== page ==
Sometimes you experience a certain joy, after finishing a book. And sometimes you feel a strange void, a kind of sadness that the book ended. Those kind of books are written in an extraordinarily engaging & captivating way, leaving the readers craving for more and more. Now, that’s a compliment that every writer looks forward to. Isn’t? Chitra Banerjee Divakaruni’s “The palace of Illusions” left a similar void on completion. Unlike other books, I took quite some time to finish this book, because I’d read the pages slowly – to envisage the princely moments described in the book, the magnanimous characters and the mysterious feeling of belonging to the era.

The book is about the great Indian Epic, Mahabharata – the tale that’s known to everyone, its colossal battle, moral values, virtues, righteousness etc. But, the difference here in this book is, it’s narrated by a woman(& written by a woman too), who shares her own insight about this timeless classic – a massive battle, of her own life…sometimes as a daughter, sister, wife of 5 Pandavas, daughter in law, mother, and the queen of Indraprastha. A woman who epitomises strength, a woman who dared to think her mind. Yes, it’s she – Draupadi or Panchaali, as the world fondly calls her.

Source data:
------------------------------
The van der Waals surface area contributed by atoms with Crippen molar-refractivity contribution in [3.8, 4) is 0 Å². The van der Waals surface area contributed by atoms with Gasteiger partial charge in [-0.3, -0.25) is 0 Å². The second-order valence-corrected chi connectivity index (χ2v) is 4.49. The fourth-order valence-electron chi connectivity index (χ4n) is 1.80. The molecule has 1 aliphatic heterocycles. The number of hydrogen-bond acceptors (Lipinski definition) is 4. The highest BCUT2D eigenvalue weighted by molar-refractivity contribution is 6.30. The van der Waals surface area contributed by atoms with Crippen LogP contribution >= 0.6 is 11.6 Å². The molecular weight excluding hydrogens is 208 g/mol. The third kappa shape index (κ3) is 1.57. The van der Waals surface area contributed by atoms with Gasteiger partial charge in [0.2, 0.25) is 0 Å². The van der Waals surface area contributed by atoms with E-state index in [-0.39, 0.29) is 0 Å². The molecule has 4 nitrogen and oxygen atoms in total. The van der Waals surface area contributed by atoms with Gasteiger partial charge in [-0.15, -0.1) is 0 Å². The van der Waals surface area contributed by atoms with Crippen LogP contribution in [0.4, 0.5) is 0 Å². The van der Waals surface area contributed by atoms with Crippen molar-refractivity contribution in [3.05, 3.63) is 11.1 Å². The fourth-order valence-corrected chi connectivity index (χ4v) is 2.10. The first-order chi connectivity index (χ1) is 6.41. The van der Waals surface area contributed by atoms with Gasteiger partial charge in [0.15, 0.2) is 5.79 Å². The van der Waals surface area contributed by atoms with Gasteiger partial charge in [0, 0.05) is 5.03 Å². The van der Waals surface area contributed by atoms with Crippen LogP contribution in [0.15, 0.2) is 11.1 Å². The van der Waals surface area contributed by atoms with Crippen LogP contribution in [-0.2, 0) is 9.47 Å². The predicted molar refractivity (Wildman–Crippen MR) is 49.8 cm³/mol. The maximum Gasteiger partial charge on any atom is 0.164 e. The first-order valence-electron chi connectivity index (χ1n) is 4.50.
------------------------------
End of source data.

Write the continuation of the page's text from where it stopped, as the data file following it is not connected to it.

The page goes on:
The Palce of Illusions

Chitra Banerjee Divakaruni's The Palace of Illusions

I enjoyed reading it, knowing Draupadi, learning about her strengths, her weakneses, her perceptions, including her emotions that she displayed fearlessly – all the “navarasas”, nine aesthetics (as an artiste would like to call) in different circumstances. As a woman, there were many instances where I could connect with her emotions, thoughts or even the way she would feel – restless, disillusioned, sometimes with pride, jealousy, passion, love, kindness, anger, fear,  – characteristics, which we are all familiar with, at some point in life. Isn’t?

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